Elijah Warren’s compact, muscular build makes him look much more like a football player than a swimmer.
But even if he wanted to play football, it would be a virtual impossibility for the Regis Jesuit High School junior-to-be, who was diagnosed with severe hemophilia when he was 9 months old.
People with the rare blood disorder don’t have a clotting factor that works with platelets to stop bleeding at the site of injuries, making contact sports such as football virtually out of the question. But that doesn’t mean the star prep swimmer doesn’t look like he can play on the gridiron.
“I was at a Greek festival a couple of weeks ago and I had a woman come up to me and asked if I played for the Denver Broncos,” Warren said with a grin.
It has been more than 15 years since Warren was diagnosed with hemophilia — which was identified after he got a large, odd-shaped bruise on his chest from a pair of overalls he was wearing — and it has literally changed his life.
It meant he had to miss out on the typical roughhousing with friends as a child and find something he could do without worry. He found just that in swimming.
“Swimming is something I could do for a long period of time and it’s not as risky as contact sports, so I went with that,” Warren said. “I wouldn’t say there’s a lot of fear, but there’s definitely some frustrations.
“It gave me a new perception of being aware of the things I’m doing. This is part of who I am.”
A top-notch athlete is also part of who Warren is, which is not the case for a large number of hemophilia patients, who shy away from physical activity for fear of bleeds, even though doctors recommend activity to keep muscles and joints strong and protected from bleeds.
Dr. Michael Wang, Clinical Director of the Hemophilia and Thrombosis Center at the University of Colorado School of Medicine, has treated Warren for seven or eight years and has developed a great sense of pride in the rare determination and success of the young man.
Wang has worked with a very rare group of hemophilia patients — including one who is in the process of climbing the highest peaks on each continent and another who competed in the Olympic Trials as a cyclist — but he always uses Warren as an example of a successful athlete with hemophilia when talking with colleagues.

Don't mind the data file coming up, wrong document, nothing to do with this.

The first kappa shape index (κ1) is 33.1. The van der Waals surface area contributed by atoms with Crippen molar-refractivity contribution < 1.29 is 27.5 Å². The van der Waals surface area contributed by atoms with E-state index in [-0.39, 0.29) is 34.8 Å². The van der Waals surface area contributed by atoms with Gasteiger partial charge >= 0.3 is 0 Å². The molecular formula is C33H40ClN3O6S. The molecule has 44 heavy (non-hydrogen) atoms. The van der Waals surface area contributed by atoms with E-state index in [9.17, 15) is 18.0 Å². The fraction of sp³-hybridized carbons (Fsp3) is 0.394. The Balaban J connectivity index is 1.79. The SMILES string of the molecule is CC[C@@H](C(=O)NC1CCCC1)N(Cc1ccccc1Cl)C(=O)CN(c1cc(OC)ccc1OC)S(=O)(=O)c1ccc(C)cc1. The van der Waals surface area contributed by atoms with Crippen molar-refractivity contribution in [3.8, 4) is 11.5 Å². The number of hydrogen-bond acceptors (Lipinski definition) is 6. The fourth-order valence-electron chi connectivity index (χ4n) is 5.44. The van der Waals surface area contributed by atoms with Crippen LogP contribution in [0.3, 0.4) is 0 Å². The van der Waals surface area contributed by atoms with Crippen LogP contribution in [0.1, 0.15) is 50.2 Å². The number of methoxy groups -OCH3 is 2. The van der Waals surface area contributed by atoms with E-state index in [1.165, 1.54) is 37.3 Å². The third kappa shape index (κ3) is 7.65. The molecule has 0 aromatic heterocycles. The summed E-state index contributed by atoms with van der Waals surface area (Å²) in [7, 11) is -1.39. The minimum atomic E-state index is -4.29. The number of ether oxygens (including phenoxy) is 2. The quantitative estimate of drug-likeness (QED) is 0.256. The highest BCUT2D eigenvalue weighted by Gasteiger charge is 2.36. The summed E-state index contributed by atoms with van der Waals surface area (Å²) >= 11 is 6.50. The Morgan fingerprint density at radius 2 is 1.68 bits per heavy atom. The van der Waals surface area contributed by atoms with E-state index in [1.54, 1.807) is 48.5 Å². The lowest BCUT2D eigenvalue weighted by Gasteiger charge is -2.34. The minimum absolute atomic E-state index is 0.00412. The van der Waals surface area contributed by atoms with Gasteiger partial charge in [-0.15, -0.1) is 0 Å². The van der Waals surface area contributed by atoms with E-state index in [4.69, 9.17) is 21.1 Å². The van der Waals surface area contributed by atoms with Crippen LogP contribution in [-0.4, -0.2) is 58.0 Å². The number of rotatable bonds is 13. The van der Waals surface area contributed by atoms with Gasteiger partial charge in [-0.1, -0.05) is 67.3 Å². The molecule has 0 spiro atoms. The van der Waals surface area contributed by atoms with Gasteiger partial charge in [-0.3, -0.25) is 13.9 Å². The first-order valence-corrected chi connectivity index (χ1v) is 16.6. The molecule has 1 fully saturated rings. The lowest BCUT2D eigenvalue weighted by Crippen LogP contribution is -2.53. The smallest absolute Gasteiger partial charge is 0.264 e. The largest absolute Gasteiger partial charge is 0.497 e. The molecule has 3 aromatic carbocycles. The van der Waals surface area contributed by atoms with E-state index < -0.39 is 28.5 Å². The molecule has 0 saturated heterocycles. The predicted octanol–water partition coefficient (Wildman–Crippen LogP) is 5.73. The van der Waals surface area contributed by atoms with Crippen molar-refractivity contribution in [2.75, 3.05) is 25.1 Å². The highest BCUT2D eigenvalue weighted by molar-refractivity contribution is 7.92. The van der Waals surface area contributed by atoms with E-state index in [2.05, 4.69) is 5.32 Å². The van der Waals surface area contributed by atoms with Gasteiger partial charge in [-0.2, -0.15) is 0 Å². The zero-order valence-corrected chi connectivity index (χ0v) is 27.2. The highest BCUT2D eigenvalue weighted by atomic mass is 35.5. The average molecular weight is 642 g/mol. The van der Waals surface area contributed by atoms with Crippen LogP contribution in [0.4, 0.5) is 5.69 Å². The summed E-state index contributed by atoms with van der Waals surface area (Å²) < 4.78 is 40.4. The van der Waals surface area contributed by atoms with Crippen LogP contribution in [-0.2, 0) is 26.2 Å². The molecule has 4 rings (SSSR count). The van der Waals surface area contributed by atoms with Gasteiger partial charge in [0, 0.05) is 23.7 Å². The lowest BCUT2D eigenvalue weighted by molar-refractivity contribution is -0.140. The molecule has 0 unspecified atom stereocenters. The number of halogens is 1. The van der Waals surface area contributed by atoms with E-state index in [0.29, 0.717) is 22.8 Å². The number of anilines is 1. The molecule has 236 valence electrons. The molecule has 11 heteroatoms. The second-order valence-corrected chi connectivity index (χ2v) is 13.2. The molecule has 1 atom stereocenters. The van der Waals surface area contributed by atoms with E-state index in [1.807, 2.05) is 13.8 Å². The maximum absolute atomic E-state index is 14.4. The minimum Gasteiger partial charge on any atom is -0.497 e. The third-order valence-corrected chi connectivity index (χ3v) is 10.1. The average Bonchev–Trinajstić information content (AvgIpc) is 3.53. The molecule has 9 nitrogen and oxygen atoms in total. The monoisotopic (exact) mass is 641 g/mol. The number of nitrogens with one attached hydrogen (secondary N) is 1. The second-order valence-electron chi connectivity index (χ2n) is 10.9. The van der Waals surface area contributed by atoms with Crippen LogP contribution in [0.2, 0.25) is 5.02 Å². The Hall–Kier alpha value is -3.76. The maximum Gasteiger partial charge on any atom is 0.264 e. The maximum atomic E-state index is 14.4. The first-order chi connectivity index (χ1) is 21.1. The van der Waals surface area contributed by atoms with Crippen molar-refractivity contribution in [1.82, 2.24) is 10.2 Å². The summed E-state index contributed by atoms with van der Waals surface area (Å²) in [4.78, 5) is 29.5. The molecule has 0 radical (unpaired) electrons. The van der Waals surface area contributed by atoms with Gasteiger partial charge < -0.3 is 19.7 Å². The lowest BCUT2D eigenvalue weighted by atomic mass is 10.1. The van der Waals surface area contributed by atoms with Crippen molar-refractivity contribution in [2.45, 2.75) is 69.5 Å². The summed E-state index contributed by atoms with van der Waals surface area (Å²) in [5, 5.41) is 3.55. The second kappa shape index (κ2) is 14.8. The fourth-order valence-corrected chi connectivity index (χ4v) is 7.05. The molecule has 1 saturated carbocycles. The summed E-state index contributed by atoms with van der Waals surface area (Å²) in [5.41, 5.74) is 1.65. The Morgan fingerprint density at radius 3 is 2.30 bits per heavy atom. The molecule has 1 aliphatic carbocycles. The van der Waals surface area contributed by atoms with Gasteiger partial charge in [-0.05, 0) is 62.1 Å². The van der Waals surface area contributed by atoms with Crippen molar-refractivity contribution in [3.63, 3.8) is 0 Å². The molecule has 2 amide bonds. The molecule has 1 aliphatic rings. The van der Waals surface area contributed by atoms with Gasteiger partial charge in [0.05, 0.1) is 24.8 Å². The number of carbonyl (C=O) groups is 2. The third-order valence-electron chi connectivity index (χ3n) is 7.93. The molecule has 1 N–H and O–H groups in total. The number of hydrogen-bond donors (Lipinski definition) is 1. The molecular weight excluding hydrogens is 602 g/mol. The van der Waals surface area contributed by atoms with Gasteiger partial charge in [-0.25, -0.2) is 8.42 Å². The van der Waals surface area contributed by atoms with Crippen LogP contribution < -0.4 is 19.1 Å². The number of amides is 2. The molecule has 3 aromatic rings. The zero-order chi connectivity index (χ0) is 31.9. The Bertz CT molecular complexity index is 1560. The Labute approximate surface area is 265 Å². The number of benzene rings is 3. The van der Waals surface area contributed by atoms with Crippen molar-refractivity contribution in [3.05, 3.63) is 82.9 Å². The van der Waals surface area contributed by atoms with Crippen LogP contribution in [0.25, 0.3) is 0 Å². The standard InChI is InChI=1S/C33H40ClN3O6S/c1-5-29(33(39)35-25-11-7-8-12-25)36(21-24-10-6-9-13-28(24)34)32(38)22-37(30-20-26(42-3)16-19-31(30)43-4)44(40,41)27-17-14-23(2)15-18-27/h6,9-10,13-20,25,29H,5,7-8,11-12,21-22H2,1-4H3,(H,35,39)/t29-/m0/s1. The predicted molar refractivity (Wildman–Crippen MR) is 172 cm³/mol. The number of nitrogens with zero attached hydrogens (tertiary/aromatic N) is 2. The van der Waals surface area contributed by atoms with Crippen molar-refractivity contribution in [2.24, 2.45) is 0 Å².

Becoming an elite athlete takes so much time and dedication to begin with, but on top of that, Warren has to stay committed to giving himself infusions of a clotting factor (a process known as prophylaxis) on an every-other-day basis and every day if he travels.
Wang said non-athletes often get frustrated and give up infusions at times when they get discouraged. The infusions are even more crucial for an athlete, as any significant bleed means a lengthy period of recovery and the end of a season.
“Elijah is very rare because it is very cumbersome to treat yourself all the time to be able to do what he does,” Wang said.
“It’s a very difficult hurdle to overcome and not everyone does. To compete at a high level, you have to be very committed to the sport and taking care of yourself.
“Like with other chronic illnesses, this is something Elijah has to think about all the time.”
Some people with hemophilia still choose to participate in contact sports, though suffering a head trauma that results in a bleed there is potentially fatal. Sports such as football, ice hockey and boxing are colored red on a World Federation of Hemophilia scale (which is like a stoplight), while swimming is among those with a green light.
Wang calls swimming the perfect activity for somebody with hemophilia, as there is no contact and it is not weight bearing. He steers a lot of his patients towards the pool.